10. The lining and foam mentioned are used to mitigate standing waves. The variables with standing waves include distance from wall to wall and speaker location within the enclosure. The foam as used in the Heresy catches the waves roughly in the middle of the longest dimension, top to bottom. This where the velocity of the reflections are the greatest. The padding in the earlier Cornwall attacked the waves at the cabinet walls where pressure variations are the greatest. In both situations the need to provide friction to the wave movement or pressure variation. The woofer location in the Cornwall II was changed. It should be considered that this change in location changed the wave pattern internally enough to avoid the need for damping.
  11. An interesting look back, for sure. Many folks appear to be carefully thinking through their selection for the 3 hard-earned bucks they intend to spend for a disc. Maybe splurge for 3 albums and get some change back from a ten dollar bill.
  12. It's all digital these days. Perhaps revinventing the idea of a little Advent 300 receiver and Heresy of the 70s, Peachtree has something that might fit the neeed.... http://www.peachtreeaudio.com/decco65-amplifier-with-dac.html
  13. Interesting. Trying to think this through. What would be the design goal? A port is typically used to extend bass response. I got that. But compared to a seal box the woofer output is substantially reduced at a given resonance and replaced by the vent output. In this case though the woofer is horn loaded. Would the vent also be horn loaded to maintain overall sensitivity from both outputs? In other words, aren’t you going to lose some already-limited horn bass response and replace it with the vent response at a substantially lower output level?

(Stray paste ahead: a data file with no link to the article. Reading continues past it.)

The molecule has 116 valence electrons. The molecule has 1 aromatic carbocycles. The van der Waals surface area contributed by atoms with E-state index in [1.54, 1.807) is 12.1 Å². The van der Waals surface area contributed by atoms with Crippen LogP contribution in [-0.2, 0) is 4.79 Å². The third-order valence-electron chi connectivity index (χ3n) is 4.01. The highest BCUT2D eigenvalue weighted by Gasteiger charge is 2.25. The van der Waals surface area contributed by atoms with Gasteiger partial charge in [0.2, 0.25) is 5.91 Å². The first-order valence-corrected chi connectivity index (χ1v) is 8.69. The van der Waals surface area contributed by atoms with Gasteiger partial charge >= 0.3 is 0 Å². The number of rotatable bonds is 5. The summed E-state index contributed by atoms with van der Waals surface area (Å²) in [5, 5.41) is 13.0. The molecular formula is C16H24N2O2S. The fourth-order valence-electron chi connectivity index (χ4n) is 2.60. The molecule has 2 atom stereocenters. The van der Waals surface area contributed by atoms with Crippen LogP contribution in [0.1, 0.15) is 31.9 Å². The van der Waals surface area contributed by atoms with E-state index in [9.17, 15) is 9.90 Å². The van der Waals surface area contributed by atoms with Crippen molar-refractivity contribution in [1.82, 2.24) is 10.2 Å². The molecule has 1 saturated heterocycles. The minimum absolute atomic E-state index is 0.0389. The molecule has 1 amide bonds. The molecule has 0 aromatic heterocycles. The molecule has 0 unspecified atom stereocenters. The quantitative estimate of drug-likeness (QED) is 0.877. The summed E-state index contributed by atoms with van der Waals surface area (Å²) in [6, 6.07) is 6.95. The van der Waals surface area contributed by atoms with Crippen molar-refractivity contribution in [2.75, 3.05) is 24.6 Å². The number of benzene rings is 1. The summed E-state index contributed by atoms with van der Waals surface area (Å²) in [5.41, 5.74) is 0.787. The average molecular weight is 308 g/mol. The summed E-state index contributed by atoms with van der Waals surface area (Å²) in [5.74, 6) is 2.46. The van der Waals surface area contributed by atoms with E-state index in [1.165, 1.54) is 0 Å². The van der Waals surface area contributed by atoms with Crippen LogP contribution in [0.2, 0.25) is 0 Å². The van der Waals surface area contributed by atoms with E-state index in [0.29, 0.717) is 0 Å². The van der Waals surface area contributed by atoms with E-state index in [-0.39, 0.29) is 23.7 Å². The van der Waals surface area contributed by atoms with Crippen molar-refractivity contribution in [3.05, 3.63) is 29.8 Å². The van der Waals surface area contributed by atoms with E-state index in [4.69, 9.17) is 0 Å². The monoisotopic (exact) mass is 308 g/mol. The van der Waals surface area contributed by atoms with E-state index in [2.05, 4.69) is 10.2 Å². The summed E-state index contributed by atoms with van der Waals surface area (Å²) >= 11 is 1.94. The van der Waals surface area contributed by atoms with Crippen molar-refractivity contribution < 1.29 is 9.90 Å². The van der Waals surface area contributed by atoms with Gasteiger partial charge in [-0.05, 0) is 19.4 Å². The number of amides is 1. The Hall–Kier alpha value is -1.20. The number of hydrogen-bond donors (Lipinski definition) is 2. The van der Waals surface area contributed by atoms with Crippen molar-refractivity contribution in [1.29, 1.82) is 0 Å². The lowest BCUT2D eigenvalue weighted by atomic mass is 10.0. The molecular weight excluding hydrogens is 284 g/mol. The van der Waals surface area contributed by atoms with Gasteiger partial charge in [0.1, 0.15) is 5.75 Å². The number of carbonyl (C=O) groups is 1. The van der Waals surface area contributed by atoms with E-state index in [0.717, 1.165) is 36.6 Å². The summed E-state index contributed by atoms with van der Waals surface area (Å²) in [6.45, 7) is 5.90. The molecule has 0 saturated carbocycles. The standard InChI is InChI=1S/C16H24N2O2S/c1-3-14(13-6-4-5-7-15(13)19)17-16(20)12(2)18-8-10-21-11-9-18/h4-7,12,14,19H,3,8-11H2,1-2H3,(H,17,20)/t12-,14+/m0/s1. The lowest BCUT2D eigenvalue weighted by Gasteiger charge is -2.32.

14. H-D and Buell may be a good analogy to brand identification which is, in part, the answer to your question. Paul Klipsch had several engineering principles that he adhered to throughout his involvement with his company. High efficiency provides low distortion and a dynamic sound where both combined form the prime characteristic of the brand over many years. Additionally his speakers were voiced with a flat-to-rising frequency response that was quite the opposite of many of the low efficiency models that allowed a dip in the mid range or falling high-end response to mimic the large symphony hall effect of sound propagation. So, put together all of the design traits Klipsch used and you have a house sound. I suppose that to many the Klipsch house sound seems “bright”. The house sound did not mimic the Altec theater sound (rolled off bass and high end). Nor did it mimic the symphony hall tendency to roll off the highs and add bloom to the mid-to-upper bass. To my ears the overall Klipsch sound provided a quality of reproduction that does remind me of original sound. Original sound has a certain bite and air. I read of people who just don’t like the horn sound, though. So there could many reasons Klipsch don’t appeal to all. H-D certainly has a design and riding experience that all who ride them know and love. Think of H-D and you think of a big twin set into a long low frame. The Buells hardly fit this H-D house design, however. Just as Paul would not continence a low-sensitivity design with an “audiophile” sound I sense also that Willie G. could never bring an upright frame that actually corners into a H-D catalog.